Worker’s Diary: No Points for Normal

Lately I’ve been hearing lots of “inspirational” stories about people “reinventing” themselves in response to our challenging economic climate. For example, this one from CNN describes a couple forced to sacrifice “beloved trips to the opera and museum” in order to work on a farm (tragic, ain’t it?). I saw another on Fox News last night, a touching personal story about a thirty-year financial sector veteran who took a job “in retail” to make ends meet. I believe she was described as “heroic”.

As my young colleagues might say: “Lolwhut?” Don’t get me wrong. I think it’s wonderful that these people have adapted to the present economic situation, but since when is supporting yourself some heroic act? Isn’t it what you’re supposed to do?

Throughout my career, I’ve encountered many individuals who think they’re special for doing what they’re supposed to do–workers citing their completion of projects on-time as justification for a raise; salaried employees trumpeting the fact they stayed 15 minutes late (or, god forbid, came to work on Saturday) to meet a deadline. Since when does doing the job right merit special recognition?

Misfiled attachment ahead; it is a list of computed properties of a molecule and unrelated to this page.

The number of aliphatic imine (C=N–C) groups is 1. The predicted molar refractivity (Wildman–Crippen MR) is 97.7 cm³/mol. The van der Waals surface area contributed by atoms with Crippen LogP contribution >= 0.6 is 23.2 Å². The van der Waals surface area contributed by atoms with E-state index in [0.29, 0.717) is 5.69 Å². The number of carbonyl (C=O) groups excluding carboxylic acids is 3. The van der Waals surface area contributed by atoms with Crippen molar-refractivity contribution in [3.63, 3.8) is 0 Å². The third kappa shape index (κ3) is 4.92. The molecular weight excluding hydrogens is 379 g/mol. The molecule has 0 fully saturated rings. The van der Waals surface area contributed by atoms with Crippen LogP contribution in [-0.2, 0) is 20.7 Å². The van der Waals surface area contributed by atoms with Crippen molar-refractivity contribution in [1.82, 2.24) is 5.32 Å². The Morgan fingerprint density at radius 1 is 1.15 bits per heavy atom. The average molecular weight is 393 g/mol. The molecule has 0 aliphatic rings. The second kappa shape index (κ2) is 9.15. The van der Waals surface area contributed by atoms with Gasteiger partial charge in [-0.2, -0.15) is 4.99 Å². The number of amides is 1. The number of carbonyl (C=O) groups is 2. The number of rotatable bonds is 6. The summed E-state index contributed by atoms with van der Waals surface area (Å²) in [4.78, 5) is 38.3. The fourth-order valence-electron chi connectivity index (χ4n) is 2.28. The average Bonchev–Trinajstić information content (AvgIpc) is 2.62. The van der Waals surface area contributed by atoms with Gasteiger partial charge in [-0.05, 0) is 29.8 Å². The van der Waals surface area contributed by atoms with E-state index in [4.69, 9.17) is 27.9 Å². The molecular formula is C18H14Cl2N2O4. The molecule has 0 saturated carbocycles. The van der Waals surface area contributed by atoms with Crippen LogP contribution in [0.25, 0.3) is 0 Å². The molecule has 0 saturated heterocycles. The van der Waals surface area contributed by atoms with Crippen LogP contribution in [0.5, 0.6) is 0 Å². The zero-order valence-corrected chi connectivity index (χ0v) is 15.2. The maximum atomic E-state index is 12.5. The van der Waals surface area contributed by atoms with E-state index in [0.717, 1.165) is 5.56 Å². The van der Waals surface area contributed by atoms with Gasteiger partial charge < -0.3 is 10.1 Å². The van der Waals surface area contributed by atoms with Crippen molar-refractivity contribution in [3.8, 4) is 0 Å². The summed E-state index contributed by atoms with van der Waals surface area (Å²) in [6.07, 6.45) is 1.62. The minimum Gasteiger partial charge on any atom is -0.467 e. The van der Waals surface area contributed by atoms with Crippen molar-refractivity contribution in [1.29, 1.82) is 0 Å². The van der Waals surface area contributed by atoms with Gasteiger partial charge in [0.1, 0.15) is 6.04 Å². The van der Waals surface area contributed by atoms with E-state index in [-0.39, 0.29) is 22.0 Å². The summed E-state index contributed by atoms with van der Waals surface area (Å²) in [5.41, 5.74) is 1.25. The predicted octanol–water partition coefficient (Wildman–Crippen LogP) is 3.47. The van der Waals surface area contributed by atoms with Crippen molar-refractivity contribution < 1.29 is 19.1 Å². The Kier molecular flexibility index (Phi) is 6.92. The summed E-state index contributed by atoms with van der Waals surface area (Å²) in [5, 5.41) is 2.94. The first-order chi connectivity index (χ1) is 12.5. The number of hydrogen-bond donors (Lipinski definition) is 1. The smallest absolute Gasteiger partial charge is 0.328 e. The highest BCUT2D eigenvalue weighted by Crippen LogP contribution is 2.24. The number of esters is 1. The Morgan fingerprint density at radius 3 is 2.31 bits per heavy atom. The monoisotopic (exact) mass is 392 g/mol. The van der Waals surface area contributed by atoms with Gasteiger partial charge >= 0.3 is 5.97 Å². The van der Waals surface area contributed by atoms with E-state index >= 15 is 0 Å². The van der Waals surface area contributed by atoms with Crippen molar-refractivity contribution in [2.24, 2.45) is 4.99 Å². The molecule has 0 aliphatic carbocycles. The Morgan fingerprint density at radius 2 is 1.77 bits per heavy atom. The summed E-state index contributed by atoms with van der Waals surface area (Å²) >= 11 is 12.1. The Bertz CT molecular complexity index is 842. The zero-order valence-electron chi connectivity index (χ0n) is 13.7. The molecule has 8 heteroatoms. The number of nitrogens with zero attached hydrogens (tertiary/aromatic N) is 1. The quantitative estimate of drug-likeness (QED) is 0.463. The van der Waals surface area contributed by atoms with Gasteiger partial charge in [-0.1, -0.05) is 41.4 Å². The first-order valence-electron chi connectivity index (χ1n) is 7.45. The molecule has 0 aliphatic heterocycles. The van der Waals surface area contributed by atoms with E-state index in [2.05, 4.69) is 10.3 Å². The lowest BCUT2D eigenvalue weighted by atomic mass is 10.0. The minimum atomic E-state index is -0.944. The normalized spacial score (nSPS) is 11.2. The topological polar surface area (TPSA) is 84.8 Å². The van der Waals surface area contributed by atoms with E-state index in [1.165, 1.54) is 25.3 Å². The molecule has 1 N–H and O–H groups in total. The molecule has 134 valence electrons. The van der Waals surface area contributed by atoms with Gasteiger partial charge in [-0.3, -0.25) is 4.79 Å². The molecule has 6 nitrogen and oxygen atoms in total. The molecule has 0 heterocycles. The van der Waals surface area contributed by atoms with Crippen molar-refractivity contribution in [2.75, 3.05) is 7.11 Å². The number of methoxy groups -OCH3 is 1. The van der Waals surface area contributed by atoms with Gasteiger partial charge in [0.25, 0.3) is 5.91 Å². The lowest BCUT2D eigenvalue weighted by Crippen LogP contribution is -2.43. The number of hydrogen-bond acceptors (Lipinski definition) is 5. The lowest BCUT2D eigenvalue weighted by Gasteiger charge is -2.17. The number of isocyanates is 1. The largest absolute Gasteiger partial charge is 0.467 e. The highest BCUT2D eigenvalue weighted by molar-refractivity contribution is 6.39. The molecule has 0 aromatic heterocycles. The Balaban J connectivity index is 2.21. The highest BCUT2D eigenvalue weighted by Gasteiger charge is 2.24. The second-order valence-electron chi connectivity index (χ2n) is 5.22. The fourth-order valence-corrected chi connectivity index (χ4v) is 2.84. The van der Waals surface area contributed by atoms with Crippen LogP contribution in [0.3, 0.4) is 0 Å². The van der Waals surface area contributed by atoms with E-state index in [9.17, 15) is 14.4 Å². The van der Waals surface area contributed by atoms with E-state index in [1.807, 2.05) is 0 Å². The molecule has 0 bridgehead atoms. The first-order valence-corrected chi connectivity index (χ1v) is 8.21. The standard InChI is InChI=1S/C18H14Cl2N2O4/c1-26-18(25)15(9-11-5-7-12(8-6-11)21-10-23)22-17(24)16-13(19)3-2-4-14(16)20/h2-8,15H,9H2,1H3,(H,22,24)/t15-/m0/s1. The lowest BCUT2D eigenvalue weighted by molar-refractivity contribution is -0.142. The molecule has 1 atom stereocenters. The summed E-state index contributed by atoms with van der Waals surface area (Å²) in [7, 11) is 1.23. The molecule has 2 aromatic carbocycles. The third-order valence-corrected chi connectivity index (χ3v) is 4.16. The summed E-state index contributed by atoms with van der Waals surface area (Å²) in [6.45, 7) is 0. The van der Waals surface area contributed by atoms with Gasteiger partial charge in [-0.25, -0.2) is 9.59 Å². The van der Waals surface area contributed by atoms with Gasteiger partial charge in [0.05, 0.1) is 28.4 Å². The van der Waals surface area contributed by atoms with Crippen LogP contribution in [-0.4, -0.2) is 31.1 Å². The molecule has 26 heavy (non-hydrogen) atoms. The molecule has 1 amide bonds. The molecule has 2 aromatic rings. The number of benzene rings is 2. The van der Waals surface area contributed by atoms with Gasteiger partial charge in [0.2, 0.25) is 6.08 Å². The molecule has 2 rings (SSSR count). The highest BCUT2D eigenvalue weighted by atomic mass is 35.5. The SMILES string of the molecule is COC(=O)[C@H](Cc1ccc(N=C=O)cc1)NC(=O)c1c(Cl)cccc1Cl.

When performing a task, you inevitably fall into one of three categories:

Lame (“You suck.”)
You don’t do the task, you do it poorly, or you do it too slowly.

Normal (“Thank you.”)
You complete the task as expected.

Awesome (“You rock!”)
You do the task better or more quickly than expected

If you suck, you should be punished. If you rock, you should be rewarded. There are no points for normal.You don’t get a pat on the back for doing what you’re supposed to do. There’s no reward for fulfilling your obligations.

Worker’s Diary: No Points for Normal